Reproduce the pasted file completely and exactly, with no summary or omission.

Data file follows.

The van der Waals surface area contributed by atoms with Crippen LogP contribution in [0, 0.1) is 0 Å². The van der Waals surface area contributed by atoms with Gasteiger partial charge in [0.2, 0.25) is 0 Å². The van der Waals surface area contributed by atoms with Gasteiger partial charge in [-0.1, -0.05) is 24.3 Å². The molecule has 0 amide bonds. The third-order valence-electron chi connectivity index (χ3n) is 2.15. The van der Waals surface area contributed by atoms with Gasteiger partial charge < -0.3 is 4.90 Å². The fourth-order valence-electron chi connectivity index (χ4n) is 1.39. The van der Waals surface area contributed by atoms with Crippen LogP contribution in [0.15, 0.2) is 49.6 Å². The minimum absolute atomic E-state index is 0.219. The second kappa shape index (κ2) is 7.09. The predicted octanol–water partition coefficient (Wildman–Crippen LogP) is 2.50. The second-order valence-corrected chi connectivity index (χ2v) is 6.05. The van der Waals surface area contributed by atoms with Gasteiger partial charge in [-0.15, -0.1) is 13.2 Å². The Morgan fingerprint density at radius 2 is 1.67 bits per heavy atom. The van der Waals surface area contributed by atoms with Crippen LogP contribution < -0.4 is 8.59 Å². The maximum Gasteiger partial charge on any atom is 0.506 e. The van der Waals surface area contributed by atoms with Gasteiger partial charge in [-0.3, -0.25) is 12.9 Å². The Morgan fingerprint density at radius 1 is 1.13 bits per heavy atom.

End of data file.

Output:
The van der Waals surface area contributed by atoms with Crippen LogP contribution in [0, 0.1) is 0 Å². The van der Waals surface area contributed by atoms with Gasteiger partial charge in [0.2, 0.25) is 0 Å². The van der Waals surface area contributed by atoms with Gasteiger partial charge in [-0.1, -0.05) is 24.3 Å². The molecule has 0 amide bonds. The third-order valence-electron chi connectivity index (χ3n) is 2.15. The van der Waals surface area contributed by atoms with Gasteiger partial charge < -0.3 is 4.90 Å². The fourth-order valence-electron chi connectivity index (χ4n) is 1.39. The van der Waals surface area contributed by atoms with Crippen LogP contribution in [0.15, 0.2) is 49.6 Å². The minimum absolute atomic E-state index is 0.219. The second kappa shape index (κ2) is 7.09. The predicted octanol–water partition coefficient (Wildman–Crippen LogP) is 2.50. The second-order valence-corrected chi connectivity index (χ2v) is 6.05. The van der Waals surface area contributed by atoms with Gasteiger partial charge in [-0.15, -0.1) is 13.2 Å². The Morgan fingerprint density at radius 2 is 1.67 bits per heavy atom. The van der Waals surface area contributed by atoms with Crippen LogP contribution < -0.4 is 8.59 Å². The maximum Gasteiger partial charge on any atom is 0.506 e. The van der Waals surface area contributed by atoms with Gasteiger partial charge in [-0.3, -0.25) is 12.9 Å². The Morgan fingerprint density at radius 1 is 1.13 bits per heavy atom.